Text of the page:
VIFF, pt. 1: Missed Connections
On paper, Transit sounds essentially of a piece with Christian Petzold's last two movies (Barbara and Phoenix, both superb), albeit lacking Nina Hoss and taking place in France rather than Germany: a fastidiously detailed period film, set in a time of high anxiety and moral murkiness in Europe's twentieth-century past. In its execution, Petzold's latest is something else entirely: an atemporal, cyclical series of starts and stops, entrances and exits, merging Europe's past and present (and near future?) into a purgatorial loop, equal parts social morality play and ghost story. The adjective "Kafka-esqe" is turning up in most reviews, and it's wholly appropriate in this case, not least for the distanced, highly literary voice-over narration, though in its doubling of the action on-screen it also calls to mind Bresson's Diary of a Country Priest, which is to say, that "literary" (or for that matter, "theatrical") need not be invoked as an antonym for "cinematic."
Yet, if this is Petzold's most literary work (adapted from a 1942 novel by Anna Seghers), it's also the roughest-around-the-edges of his recent films, opting for undisguised real-world locations over museum-like sound-stage curations. The effect is genuinely radical. What seems initially to be a story of Jews, communists, political dissidents, et al. attempting to escape from the the Nazi forces in occupied Paris is quickly confounded by the presence of anachronistic, present-day cars, buildings, graffiti, clothing, hair-styles, plastic products, etc., and later by the trans-Mediterranean migrants from the Mahgreb whom the protagonist encounters hiding out in Marseilles. Ah, so, this is actually a contemporary narrative? Not so fast. While numerous indicators of twenty-first-century (or at least definitely post-WWII) life are conspicuously present, others are no less conspicuously absent––in particular, digital technology. Unless I blinked and missed it, I didn't spot a mobile phone ("smart" or otherwise) or computer of any sort––elements that, unlike T-shirts and haircuts, would've altered the range of possible actions for Seghers'/Petzold's characters.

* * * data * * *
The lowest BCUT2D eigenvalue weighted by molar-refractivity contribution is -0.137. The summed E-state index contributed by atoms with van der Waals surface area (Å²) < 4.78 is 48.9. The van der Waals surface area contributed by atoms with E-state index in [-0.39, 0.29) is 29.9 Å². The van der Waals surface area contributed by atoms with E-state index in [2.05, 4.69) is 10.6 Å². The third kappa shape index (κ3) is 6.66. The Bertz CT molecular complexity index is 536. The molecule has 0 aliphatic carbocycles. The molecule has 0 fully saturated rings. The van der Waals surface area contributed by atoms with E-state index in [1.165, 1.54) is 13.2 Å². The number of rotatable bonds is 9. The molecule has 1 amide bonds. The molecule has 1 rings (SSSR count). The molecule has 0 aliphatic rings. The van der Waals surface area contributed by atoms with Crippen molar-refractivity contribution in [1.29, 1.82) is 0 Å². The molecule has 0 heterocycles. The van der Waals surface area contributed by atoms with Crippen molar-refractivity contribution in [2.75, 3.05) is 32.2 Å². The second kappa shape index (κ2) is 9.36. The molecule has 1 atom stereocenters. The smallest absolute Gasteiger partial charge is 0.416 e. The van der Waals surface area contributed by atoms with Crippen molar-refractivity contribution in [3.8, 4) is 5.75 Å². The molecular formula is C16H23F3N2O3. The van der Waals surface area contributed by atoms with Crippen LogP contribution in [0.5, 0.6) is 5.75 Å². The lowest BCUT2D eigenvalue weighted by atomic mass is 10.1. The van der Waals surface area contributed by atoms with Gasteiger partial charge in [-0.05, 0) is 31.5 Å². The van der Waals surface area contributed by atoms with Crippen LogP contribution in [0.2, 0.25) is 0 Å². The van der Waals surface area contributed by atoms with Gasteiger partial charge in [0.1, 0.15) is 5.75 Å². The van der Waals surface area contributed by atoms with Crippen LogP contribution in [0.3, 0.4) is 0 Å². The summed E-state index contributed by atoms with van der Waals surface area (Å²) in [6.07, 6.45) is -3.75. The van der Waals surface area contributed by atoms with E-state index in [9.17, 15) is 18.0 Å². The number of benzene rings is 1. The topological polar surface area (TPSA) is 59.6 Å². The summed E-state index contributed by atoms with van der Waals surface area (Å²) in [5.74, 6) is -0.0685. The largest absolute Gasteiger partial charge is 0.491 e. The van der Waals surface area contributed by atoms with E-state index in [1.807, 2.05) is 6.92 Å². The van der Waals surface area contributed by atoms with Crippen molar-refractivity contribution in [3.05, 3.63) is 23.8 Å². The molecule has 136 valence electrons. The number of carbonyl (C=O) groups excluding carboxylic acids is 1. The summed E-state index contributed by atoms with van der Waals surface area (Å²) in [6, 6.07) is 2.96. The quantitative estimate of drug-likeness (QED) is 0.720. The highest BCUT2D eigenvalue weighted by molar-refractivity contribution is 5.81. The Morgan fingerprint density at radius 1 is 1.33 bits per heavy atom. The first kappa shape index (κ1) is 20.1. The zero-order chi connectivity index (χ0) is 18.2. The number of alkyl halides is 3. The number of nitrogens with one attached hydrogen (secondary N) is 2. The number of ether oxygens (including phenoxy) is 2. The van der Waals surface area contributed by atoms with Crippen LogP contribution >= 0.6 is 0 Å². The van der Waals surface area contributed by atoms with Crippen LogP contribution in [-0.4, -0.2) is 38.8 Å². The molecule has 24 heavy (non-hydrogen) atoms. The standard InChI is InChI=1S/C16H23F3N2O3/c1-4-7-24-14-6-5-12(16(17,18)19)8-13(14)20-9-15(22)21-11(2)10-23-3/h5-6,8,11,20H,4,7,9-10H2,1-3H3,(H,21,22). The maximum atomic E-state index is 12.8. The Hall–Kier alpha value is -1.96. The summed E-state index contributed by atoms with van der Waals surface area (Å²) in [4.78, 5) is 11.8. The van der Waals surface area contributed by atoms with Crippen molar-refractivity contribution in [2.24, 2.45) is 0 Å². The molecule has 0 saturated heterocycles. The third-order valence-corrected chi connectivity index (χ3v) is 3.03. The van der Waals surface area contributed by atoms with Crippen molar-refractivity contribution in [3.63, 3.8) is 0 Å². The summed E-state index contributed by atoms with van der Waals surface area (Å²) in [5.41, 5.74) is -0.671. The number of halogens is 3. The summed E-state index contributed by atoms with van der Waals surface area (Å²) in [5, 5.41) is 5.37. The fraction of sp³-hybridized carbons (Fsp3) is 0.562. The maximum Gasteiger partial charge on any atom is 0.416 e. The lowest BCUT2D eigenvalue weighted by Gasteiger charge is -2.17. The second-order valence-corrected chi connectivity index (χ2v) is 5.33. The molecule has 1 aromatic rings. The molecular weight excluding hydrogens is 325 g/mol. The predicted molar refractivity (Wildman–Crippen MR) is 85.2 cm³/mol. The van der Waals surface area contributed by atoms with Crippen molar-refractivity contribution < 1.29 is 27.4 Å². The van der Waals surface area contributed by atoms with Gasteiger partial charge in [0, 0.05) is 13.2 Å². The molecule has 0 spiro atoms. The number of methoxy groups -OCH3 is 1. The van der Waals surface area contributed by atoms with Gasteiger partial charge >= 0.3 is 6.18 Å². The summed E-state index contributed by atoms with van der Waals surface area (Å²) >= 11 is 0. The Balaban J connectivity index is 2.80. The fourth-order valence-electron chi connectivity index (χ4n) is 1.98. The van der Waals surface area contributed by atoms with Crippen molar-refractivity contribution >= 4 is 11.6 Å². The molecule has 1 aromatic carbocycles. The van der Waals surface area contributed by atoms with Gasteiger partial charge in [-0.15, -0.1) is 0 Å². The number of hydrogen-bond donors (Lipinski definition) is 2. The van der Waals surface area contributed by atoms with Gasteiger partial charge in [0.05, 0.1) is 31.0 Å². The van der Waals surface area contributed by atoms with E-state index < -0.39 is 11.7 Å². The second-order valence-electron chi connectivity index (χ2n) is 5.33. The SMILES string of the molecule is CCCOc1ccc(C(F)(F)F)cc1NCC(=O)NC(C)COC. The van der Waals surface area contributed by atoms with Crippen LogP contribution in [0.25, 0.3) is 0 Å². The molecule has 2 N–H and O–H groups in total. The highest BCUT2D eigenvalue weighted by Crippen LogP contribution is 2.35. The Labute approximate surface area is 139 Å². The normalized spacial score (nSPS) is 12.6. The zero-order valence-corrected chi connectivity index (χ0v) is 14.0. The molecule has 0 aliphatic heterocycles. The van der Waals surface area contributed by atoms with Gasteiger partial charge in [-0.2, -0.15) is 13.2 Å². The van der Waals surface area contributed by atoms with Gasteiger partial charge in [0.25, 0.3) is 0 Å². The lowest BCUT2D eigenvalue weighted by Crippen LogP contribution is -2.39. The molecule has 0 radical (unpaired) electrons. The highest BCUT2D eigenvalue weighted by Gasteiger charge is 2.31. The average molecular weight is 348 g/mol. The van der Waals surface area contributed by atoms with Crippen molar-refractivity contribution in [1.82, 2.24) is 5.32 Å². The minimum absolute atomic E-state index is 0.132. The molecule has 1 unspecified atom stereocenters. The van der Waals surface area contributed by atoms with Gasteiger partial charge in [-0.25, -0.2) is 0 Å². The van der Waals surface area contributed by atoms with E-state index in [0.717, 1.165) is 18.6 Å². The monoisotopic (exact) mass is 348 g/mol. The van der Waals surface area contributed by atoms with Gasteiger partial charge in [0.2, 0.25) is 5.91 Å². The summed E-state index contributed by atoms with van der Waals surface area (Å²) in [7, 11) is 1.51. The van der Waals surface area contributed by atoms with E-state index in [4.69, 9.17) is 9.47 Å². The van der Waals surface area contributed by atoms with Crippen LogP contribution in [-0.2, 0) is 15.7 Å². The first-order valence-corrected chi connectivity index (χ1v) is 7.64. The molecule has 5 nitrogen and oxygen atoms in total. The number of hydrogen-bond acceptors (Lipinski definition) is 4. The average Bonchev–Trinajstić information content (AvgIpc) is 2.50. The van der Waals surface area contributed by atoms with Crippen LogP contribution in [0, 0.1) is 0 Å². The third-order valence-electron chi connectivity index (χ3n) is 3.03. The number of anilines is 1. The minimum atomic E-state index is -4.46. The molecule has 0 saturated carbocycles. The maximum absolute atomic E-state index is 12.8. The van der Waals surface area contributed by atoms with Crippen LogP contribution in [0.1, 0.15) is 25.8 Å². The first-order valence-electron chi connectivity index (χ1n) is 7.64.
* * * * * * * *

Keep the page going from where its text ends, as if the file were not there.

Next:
The result is a film that is neither properly "period" nor contemporary, but located instead in some kind of uncanny time out of linear-historical time, a singular aspect that renders Petzold's sociopolitical allegory both eerie and impactful. In this respect, I thought of BlacKkKlansman, another film this year that blurs conventional lines between past and present, though, to be sure, Petzold's film is not nearly as explicitly polemical as Spike Lee's; I thought also of Groundhog Day and of Peter Watkins' great La Commune (Paris, 1871). And in its sustained psychological tension and suspense (even, and perhaps especially, in moments of apparent stasis) Transit did call to mind Barbara and Phoenix, which can rightly be called Hitchcockian. But ultimately, in the way that all of these elements are brought together, this is quite a singular film, and an essential one, by one of the best filmmakers working today.